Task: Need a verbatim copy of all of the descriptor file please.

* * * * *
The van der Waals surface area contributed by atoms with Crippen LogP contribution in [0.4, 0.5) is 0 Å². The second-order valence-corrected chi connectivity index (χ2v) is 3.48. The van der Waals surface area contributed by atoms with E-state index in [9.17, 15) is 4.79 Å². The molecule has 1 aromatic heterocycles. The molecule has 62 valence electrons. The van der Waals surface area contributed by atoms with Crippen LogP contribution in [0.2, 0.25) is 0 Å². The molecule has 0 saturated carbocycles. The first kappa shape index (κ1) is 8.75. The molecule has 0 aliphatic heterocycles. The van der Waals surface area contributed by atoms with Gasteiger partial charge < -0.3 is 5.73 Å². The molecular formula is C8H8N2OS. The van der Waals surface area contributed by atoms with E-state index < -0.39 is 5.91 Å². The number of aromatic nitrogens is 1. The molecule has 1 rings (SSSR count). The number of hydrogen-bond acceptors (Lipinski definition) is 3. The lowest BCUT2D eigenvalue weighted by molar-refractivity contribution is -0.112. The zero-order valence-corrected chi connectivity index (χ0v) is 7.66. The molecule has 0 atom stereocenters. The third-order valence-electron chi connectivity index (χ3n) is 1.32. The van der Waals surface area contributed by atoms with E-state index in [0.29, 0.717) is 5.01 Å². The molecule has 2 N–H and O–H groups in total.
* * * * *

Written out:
The van der Waals surface area contributed by atoms with Crippen LogP contribution in [0.4, 0.5) is 0 Å². The second-order valence-corrected chi connectivity index (χ2v) is 3.48. The van der Waals surface area contributed by atoms with E-state index in [9.17, 15) is 4.79 Å². The molecule has 1 aromatic heterocycles. The molecule has 62 valence electrons. The van der Waals surface area contributed by atoms with Crippen LogP contribution in [0.2, 0.25) is 0 Å². The molecule has 0 saturated carbocycles. The first kappa shape index (κ1) is 8.75. The molecule has 0 aliphatic heterocycles. The van der Waals surface area contributed by atoms with Gasteiger partial charge < -0.3 is 5.73 Å². The molecular formula is C8H8N2OS. The van der Waals surface area contributed by atoms with E-state index < -0.39 is 5.91 Å². The number of aromatic nitrogens is 1. The molecule has 1 rings (SSSR count). The number of hydrogen-bond acceptors (Lipinski definition) is 3. The lowest BCUT2D eigenvalue weighted by molar-refractivity contribution is -0.112. The zero-order valence-corrected chi connectivity index (χ0v) is 7.66. The molecule has 0 atom stereocenters. The third-order valence-electron chi connectivity index (χ3n) is 1.32. The van der Waals surface area contributed by atoms with E-state index in [0.29, 0.717) is 5.01 Å². The molecule has 2 N–H and O–H groups in total.